Background information

Coffee growing areas and biodiversity hotspots overlap, illustrating the importance of encouraging — through our purchasing power — coffee farms that preserve habitat.

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Revised on August 14, 2011

Coffee is equipped with an excellent defense against herbivory: caffeine. Caffeine is one of many alkaloids that evolved in various plants to prevent them from being eaten by insects. Evolution doesn’t stand still, however, and some insects have fought back….

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Revised on June 20, 2011

Coffee basics

by on September 29, 2006

Coffee & Conservation is all about helping consumers make the right choice when it comes to picking great coffee that is good for the environment. Coffee reviews are by regular folks using, we hope, understandable language and ordinary techniques. Still,…

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Revised on March 23, 2014

There’s so much stuff at Sweet Maria’s web site, seems like every time you visit you find another nugget. I found a great table of information on when the peak harvest and best shipping times are for coffee crops around…

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Revised on October 26, 2010

Why sustainable agriculture is important to biodiversity and the alleviation of poverty.

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Revised on August 14, 2011

A little primer on the various botanical varieties of coffee — including most popular types of arabica coffee as well as some that include robusta heritage, and even some liberica.

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Revised on April 1, 2012

Can people without a biology background — coffee roasters, importers, or retailers — make sound assessments of coffee plantations?

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Revised on October 26, 2010

There are pros and cons to the shade certification process, including costs to farmers, and problems with applying one-size-fits-all biodiversity criteria to different regions. Therefore, some farms may meet or exceed certification criteria — and be excellent sanctuaries for biodiversity…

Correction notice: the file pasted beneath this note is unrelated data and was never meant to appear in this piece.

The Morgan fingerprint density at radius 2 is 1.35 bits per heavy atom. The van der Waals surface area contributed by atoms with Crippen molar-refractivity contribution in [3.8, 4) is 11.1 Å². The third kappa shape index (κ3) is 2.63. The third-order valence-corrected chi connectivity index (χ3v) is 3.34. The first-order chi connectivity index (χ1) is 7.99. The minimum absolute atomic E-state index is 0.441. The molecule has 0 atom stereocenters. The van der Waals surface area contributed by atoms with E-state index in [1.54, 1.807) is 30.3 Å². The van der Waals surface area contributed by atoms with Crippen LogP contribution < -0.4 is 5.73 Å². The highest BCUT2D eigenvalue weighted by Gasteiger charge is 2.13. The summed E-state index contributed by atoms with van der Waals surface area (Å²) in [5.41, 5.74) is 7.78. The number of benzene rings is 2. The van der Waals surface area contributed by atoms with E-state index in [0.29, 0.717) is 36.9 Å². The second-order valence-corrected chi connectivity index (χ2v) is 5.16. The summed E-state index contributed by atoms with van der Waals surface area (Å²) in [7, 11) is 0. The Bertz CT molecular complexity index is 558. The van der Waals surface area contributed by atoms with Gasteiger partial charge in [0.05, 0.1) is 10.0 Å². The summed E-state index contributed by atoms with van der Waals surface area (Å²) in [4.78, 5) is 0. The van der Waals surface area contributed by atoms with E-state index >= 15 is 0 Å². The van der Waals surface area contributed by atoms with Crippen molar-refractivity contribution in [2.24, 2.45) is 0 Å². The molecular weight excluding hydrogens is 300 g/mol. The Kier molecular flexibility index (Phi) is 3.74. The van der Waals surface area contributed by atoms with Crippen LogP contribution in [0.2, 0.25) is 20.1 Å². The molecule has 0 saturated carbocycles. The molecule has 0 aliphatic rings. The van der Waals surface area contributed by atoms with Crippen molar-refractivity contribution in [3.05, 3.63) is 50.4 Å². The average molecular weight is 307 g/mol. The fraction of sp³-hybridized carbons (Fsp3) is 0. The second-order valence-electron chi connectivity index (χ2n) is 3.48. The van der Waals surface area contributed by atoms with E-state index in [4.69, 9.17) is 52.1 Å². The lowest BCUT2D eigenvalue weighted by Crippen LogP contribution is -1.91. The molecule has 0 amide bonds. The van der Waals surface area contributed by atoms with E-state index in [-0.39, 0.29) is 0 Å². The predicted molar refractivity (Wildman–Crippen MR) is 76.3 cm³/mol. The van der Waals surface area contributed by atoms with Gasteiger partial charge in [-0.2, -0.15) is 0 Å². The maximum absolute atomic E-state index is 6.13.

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Revised on November 2, 2010

Who owns what?

by on February 20, 2006

You can find many different coffee brands on supermarket shelves, and frequently multiple brands are actually owned by one of only a few corporate conglomerates. Some of these companies have poor records when it comes to environmental and social responsibility….

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Revised on September 9, 2013

What is shade-grown coffee?

by on February 6, 2006

It is important to understand the various levels of growing coffee under shade. This lists the five most typical categories, from the most desirable, traditional growing method, to the least diverse, most modern and technified method.

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Revised on March 23, 2014

The problems with sun coffee

by on February 5, 2006

In order to increase the yield of coffee shrubs and individual farms, coffee farmers were encouraged to replace traditional shade grown coffee with sun cultivation. Over 2.5 million acres of forests in Central America were destroyed to make way for monocultures of sun grown coffee.

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Revised on March 22, 2014

Birds and coffee plantations

by on February 4, 2006

Traditional, shade-grown coffee plantations harbor a diversity of many taxa — orchids, insects, and mammals, for example. But it is the research that showed the importance of shade coffee plantations to birds that caught the attention of the public, and…

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Revised on January 14, 2012

There is no set definition of the term “shade grown.” Here are the two main certifications that deal with shade coffee.

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Revised on March 23, 2014

If it’s certified Fair Trade… Over 80% of the coffee certified Fair Trade in the U.S. (by TransFair USA) is also shade grown. Organizations that certify shade grown coffee are the Smithsonian Migratory Bird Center and the Rainforest Alliance. Nearly…

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Revised on March 23, 2014

What is Fair Trade?

by on February 2, 2006

Worldwide, habitat destruction is the leading cause of bird population declines and loss of biodiversity. The link between poverty and environmental degradation is inescapable. Making sure that coffee farmers receive a living wage is one way to help preserve habitat…

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Revised on March 23, 2014